Breed of the Week - Greyhound


The Asiatic Wolf is the most commonly accepted ancestor of modern sight hounds, including the Greyhound. Large parts of the Sahara were once well-watered lands, which provided the Greyhound's early ancestor with both wide open land and plenty of prey to give chase to. Sight hounds, as their name implies, hunt by sight and overtake their prey with great speed. The body of a Greyhound is a perfect example of such a hound, as its lean body and powerful legs give it both speed and endurance.

Greyhounds were popular in Egypt as both pets and hunting dogs. Some were even paid divine honors. When a Greyhound died, it was greatly mourned, being carefully embalmed and mummified. Sight hounds were also well-known to the Greeks, where they were commonly depicted in artwork. The Greek historian Arrian lectured on hunting with sight hounds, and detailed the appearance of a properly-bred Greyhound.

Greyhounds may have a high prey drive, especially in ex-racers which are usually bred to have a high chase instinct. In such instances, Greyhound owners commonly use muzzles to protect smaller animals until they have trained their dog to not give chase. On some occasions, ex-racers who aren't used to dogs other than Greyhounds, may mistake small dogs for the lure used in races, but this behavior is uncommon and will go away once the Greyhound is properly socialized. Contrary to popular belief, Greyhounds don't need extended periods of daily exercise as they're bred for sprinting, not endurance. That said, they do extremely well in agility events, and make great disc dogs.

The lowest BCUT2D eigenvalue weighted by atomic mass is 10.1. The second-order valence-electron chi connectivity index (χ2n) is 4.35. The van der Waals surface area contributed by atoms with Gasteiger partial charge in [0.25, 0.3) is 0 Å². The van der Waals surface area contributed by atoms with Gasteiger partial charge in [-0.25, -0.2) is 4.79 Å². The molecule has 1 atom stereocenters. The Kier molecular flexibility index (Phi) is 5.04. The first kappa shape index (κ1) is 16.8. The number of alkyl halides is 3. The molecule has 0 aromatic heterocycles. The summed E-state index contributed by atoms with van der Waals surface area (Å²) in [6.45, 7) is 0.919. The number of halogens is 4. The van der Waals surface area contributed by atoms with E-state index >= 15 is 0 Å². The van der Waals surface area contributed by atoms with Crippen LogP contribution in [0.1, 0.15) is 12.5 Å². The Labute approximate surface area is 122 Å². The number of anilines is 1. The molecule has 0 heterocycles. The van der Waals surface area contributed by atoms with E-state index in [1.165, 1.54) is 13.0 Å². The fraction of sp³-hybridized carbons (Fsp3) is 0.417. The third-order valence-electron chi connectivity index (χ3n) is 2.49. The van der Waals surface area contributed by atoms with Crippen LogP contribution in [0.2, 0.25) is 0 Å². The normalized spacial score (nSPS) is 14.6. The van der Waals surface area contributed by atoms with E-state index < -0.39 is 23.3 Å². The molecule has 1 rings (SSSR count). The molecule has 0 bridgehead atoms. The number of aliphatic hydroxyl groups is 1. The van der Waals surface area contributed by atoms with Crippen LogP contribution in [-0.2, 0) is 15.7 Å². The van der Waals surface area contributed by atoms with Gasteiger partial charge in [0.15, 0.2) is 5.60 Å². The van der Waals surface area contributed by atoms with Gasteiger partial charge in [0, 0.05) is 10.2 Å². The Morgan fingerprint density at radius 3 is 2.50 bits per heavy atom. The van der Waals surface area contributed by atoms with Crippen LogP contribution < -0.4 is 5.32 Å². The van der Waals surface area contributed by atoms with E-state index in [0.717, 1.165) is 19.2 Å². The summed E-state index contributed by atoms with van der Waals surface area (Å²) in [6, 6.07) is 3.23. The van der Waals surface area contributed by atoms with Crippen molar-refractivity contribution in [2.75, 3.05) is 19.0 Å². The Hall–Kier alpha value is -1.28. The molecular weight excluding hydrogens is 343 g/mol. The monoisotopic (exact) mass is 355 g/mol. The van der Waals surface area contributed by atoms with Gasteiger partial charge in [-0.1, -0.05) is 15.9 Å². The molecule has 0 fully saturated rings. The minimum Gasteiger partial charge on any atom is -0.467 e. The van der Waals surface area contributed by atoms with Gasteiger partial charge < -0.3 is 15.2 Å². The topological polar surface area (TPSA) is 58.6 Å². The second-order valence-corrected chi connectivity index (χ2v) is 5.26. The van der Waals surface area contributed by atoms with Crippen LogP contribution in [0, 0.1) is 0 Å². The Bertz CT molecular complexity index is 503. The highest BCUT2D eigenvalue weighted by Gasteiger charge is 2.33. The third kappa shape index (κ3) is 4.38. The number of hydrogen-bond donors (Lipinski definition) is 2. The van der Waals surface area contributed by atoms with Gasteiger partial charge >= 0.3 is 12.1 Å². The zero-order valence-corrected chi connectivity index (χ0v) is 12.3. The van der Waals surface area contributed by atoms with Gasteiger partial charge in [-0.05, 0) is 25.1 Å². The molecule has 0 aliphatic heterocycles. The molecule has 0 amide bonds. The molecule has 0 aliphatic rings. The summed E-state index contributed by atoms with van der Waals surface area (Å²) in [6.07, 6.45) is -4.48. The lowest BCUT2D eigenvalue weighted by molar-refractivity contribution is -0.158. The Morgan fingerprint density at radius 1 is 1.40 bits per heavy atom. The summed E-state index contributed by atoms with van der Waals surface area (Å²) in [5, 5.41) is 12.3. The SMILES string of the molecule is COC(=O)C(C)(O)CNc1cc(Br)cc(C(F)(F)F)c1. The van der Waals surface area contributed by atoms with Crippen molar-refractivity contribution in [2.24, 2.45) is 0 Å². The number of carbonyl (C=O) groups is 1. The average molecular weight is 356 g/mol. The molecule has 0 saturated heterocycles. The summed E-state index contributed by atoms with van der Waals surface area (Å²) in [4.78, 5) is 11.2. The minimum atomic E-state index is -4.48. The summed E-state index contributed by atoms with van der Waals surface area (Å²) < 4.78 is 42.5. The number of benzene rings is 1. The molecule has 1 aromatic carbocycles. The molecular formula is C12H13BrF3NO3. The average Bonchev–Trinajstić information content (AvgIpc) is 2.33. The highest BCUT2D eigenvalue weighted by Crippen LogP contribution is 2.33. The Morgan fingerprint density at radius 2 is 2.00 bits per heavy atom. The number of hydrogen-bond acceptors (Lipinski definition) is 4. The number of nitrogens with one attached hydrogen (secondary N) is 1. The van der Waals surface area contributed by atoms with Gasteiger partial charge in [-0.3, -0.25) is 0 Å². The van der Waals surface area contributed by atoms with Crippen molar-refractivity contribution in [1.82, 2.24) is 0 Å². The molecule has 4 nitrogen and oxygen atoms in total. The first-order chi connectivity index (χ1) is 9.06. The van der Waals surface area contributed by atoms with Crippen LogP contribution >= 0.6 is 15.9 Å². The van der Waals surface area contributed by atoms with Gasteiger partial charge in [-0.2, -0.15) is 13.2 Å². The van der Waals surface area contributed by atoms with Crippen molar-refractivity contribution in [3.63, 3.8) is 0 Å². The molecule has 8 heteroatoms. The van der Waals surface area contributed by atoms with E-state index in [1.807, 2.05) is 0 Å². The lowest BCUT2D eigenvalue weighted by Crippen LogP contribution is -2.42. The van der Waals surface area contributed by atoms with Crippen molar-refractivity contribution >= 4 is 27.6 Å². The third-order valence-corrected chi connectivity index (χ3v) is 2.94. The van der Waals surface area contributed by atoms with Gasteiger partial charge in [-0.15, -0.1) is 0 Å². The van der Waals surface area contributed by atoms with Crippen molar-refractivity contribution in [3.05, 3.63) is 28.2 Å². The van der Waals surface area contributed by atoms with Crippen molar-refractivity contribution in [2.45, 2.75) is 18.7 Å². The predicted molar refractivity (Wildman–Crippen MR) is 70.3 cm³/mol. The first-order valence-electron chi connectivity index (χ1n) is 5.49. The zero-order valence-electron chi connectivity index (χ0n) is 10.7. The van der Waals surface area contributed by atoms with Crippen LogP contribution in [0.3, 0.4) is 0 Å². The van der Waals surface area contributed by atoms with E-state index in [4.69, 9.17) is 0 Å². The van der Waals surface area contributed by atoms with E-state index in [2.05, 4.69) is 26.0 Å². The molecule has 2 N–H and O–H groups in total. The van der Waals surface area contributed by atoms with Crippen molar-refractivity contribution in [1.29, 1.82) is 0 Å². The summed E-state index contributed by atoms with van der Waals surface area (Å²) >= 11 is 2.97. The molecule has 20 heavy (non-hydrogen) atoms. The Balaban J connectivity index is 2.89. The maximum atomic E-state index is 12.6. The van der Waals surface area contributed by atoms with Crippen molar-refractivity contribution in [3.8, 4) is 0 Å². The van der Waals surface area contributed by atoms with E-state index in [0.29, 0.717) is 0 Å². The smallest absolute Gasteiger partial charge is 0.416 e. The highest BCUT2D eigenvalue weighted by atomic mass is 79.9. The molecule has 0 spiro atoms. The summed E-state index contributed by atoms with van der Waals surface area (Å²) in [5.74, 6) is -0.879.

Greyhounds have no undercoat, and naturally short fur. This lack of fur means that they aren't well protected for the cold. If you plan to take your Greyhound outside during colder months, then a coat is always a good investment. While the lack of long fur means you won't experience tangling with your dog, it's important to give him a good head to toe brushing once or twice a week.

Greyhounds are very sensitive to insecticides. Many vets do not recommend the use of flea collars or flea spray on Greyhounds unless it is a pyrethrin-based product. Greyhounds have a higher level of red blood cells than other dogs. Red blood cells carry oxygen to muscles, so the high amount of the cells allows Greyhounds to move larger quantities of air to the muscles much faster than other breeds.

As you can see, the Greyhound is a beautiful breed of dog with many qualities that make it a great family pet. So if you're considering adopting a dog, you can't really go wrong with the Greyhound. They make a great companion for both an experienced pet owner and a first time dog parent.

For more information about the Greyhound, visit the Greyhound Club of America website.


By Colin McNevin

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